An interesting BBC television documentary last night on banks and credit cards: Panorama July 2nd, 2006 (video available). Reported three detailed case studies of people who were permitted (possibly encouraged) to run up impossible debts - two of whom committed suicide. Also provided some inside insight into banking policies that encourage further lending to people in trouble.
The programme featured a whistleblower who accuses the banks of putting profits before what she calls a "duty of care" for the customer, describing their lending practices as "irresponsible".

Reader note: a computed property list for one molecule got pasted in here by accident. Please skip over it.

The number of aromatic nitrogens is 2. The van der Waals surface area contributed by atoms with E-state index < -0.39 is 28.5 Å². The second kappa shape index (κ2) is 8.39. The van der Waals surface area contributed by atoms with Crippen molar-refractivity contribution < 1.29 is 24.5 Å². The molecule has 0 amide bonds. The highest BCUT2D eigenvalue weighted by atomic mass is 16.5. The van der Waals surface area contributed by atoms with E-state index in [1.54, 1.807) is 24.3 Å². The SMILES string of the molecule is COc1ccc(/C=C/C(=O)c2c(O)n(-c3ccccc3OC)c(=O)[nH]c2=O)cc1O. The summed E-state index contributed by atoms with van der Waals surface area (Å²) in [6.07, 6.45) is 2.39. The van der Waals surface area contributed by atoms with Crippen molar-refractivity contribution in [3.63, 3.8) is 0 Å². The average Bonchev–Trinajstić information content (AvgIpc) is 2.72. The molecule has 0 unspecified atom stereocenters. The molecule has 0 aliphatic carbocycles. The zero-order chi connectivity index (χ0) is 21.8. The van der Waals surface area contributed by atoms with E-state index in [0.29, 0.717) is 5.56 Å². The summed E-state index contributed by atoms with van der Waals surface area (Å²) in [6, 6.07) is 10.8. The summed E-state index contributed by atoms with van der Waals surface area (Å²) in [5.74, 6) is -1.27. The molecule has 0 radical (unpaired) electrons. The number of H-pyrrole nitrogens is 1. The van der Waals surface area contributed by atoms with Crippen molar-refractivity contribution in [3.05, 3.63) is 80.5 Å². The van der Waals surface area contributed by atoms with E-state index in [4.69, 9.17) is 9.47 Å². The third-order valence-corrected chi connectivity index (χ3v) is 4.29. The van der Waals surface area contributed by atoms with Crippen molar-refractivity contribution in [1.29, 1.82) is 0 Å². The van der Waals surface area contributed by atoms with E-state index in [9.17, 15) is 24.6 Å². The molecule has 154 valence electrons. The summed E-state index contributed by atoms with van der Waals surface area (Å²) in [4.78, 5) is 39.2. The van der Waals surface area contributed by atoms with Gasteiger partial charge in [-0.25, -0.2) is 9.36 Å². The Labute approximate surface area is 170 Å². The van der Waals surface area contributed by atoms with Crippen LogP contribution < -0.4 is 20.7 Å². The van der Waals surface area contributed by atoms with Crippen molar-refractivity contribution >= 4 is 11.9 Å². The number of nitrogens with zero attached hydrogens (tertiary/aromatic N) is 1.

Clearly many people still have the idea that banks are (or should be) infused with noble ideals of duty and responsibility, and they express disappointment and outrage when the banking industry appears to fall short of these ideals.
Bank executives may well argue that their primary duty and responsibility is to the financially responsible majority of their customers. There is a utilitarian argument (greatest good, greatest number) that the survival of the bank is more important than the survival of one customer. But of course this notion of duty happily coincides with good profits for shareholders and high remuneration for the executives themselves.
So what is the purpose of a bank again?
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